Bob Stroger: I call him ‘Cat Daddy’. Always smooth and a big smile on his face, bouncing from side to side and playing the bass. When you want blues bass you call the ‘Cat Daddy’. I can remember listening to him and Robert locking in on songs. So soft. So Smooth. So Mellow. To hear that was a treat. I can hear them now.

 

                                 James Wheeler, Jim Liben, Allen Kirk, and Bob Stroger

Why did you think that Chicago blues continues to generate such a devoted following?

I think because of the migration from the south and the tradition that it all brings. It’s like the ‘Jazz is New York’. The ‘Rock in California’. The ‘Hip-Hop in Atlanta’. The 'Blues in Chicago’. Honestly, I really don't know and I don't think that I am qualified to answer that question but I know that some of the greatest Bluesmen have created a sound and laid a path for all of us to follow in Chicago. They built a Foundation, if you will here in Chicago and we as the next generation try to keep it up with the tradition that we have been taught. Maybe the devoted following understands and appreciates that. Another thing. There are some great new and up and coming Bluesmen from Chicago right now that are keeping the interest up.

 

What's been their experience from “studies” with Robert Covington?

Watching Robert from my corner at B.L.U.E.S. was a lesson every time he sat behind the kit. Always poised. In a three piece suit with tie and hat. Sitting back there just as smooth as can be. Never breaking a big sweat but always laying down a groove that was straight forward and masterful.

Robert also had that 'Golden Voice". He was a great singer as well as a great drummer. As I said before, Robert would call me from time to time to play in his band. We also worked crossed the street at The ‘Kingston Mines’ in ‘Frank Pellegrino’s’ band where Robert was the featured singer on our given nights.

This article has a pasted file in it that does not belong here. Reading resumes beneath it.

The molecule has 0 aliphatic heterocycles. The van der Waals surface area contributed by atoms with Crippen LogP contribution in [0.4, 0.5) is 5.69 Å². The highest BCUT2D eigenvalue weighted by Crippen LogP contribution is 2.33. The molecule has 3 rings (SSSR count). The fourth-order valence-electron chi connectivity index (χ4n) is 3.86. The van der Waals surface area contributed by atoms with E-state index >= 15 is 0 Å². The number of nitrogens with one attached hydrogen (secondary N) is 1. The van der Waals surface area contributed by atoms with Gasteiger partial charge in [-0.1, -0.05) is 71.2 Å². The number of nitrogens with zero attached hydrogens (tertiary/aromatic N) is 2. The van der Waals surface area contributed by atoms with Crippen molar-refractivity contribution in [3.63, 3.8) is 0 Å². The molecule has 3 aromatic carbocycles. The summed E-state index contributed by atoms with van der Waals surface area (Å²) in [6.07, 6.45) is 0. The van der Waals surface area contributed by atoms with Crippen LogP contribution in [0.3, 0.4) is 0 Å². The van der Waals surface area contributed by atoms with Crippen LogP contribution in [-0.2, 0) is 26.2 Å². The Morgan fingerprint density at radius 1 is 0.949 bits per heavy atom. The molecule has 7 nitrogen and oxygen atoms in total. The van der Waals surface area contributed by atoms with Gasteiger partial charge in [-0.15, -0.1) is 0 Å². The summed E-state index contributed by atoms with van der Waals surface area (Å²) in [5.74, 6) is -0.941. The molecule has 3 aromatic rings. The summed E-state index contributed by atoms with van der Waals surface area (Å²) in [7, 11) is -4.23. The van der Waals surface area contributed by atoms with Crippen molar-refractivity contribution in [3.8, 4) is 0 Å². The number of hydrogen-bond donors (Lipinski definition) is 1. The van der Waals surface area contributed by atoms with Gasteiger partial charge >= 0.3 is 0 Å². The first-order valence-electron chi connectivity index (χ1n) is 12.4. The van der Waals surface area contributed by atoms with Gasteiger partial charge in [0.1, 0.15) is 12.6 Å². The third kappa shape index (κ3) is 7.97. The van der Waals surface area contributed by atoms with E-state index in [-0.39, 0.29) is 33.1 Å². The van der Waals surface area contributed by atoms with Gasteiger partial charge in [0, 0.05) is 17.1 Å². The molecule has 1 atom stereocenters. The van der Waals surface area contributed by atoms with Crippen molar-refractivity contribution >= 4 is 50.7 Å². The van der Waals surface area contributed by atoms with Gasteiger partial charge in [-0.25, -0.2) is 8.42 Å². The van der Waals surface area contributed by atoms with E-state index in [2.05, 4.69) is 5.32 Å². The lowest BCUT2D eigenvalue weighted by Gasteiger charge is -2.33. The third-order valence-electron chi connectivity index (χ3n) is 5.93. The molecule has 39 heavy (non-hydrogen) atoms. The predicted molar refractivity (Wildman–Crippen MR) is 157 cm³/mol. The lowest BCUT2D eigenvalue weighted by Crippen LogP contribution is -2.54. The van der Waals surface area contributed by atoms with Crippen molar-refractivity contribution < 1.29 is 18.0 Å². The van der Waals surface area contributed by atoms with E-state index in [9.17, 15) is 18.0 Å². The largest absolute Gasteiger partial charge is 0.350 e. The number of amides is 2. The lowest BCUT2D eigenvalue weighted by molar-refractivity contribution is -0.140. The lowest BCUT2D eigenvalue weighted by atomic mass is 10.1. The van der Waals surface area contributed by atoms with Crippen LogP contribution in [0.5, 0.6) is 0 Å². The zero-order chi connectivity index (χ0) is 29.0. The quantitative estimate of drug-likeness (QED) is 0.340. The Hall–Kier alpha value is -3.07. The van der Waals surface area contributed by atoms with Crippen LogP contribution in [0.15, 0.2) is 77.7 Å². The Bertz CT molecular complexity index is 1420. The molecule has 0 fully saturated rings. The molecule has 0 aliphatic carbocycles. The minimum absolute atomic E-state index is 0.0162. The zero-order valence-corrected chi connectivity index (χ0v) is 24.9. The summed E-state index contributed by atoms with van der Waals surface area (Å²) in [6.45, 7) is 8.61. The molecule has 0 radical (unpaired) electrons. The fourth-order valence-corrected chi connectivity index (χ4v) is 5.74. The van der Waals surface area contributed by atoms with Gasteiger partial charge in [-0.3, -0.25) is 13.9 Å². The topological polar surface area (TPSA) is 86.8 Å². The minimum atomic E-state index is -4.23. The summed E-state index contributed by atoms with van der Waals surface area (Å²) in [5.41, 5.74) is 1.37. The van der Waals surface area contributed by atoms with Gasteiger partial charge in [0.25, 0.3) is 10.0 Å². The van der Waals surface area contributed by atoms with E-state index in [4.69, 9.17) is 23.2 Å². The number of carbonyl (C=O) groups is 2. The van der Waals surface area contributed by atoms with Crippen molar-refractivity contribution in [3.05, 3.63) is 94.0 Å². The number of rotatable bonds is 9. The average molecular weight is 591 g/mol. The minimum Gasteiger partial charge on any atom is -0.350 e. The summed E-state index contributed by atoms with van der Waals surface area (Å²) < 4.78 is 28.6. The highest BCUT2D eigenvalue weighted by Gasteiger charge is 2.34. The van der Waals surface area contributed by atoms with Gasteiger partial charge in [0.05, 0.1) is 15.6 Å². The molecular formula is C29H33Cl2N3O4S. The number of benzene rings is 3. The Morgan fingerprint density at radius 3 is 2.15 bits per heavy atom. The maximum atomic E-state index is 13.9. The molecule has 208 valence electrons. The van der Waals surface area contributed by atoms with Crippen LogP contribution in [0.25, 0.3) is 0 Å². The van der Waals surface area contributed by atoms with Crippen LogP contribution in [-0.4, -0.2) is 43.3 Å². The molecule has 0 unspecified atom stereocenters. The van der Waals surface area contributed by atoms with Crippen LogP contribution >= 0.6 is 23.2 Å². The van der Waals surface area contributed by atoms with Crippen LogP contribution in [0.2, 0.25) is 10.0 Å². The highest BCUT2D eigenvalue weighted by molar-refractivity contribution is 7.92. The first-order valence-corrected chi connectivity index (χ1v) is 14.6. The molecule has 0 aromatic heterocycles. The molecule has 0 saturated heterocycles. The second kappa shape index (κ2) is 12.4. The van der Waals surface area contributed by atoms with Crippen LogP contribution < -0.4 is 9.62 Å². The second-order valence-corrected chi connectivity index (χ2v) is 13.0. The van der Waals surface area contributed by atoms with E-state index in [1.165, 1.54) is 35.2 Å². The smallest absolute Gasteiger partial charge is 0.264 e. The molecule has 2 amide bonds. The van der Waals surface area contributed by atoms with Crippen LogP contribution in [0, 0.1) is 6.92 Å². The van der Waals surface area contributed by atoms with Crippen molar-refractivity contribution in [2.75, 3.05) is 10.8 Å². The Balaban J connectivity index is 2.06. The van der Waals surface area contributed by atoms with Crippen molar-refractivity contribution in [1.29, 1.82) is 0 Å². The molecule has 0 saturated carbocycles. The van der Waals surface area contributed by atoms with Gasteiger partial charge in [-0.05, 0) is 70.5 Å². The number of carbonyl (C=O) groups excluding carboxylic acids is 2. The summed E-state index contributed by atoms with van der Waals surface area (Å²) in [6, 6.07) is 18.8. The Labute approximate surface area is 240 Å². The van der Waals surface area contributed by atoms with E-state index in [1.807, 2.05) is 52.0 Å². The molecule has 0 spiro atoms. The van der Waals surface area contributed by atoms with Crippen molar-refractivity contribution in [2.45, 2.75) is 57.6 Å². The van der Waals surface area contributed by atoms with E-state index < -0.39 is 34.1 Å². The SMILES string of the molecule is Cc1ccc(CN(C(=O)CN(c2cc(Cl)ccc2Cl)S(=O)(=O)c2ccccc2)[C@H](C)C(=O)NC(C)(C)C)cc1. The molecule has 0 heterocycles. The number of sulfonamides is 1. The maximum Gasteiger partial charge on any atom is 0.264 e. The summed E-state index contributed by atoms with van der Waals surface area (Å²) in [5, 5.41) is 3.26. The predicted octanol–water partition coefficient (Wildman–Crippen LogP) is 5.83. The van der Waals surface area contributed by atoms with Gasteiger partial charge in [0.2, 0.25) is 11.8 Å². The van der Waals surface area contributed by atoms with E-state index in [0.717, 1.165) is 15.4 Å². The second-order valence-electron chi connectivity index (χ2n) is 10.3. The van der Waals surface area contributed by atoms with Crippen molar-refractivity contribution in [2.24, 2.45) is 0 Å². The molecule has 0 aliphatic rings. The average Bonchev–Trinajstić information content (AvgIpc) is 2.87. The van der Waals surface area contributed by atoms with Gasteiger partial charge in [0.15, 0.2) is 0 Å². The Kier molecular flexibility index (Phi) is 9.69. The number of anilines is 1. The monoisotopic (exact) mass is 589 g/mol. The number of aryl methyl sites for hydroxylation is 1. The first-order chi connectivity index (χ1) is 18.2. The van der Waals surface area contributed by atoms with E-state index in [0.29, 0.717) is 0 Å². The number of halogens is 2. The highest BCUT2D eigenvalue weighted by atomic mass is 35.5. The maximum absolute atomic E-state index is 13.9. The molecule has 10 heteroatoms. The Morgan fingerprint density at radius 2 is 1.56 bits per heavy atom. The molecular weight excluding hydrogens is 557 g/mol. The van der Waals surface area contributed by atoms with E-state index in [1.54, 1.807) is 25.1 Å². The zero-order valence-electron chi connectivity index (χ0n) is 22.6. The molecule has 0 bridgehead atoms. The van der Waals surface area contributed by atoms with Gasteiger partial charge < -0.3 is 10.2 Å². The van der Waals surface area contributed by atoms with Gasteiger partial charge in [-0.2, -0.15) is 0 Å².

Robert was also a funny man. He had lots of good jokes. Could always keep you laughing so hard you think your side is gonna split. Riding in his big car leaning to the side he was a simple and uncomplicated man. Living a good life and not worrying about to many small things. Robert in his talking and joking as well as his drumming has been a great part of my blues.


              Michael Blakemore, Danny O'Connor, Magic Slim and Allen Kirk 

Tell me a few things about your meet with Magic Slim and the Teardrops, which memory from him makes you smile?

Ha.....And you know it. Just thinking about the Magic man all together or at anytime makes me smile. No doubt about it. That man is the real deal. When I first saw Slim and his band pumpin' it up and throwin' down. I went "MY GOD. THIS SHIT IS AWESOME". I think it was Slim, Daddy Rabbit, Nick Holt and Nate Applewhite. "Lawd have mercy". Talk about blowin' your hair back....Smokin'. The Giants of the blues. Four big motor scooters up on the stage layin' some blues so strong you couldn't get through with a tank. (Ha ha LOL).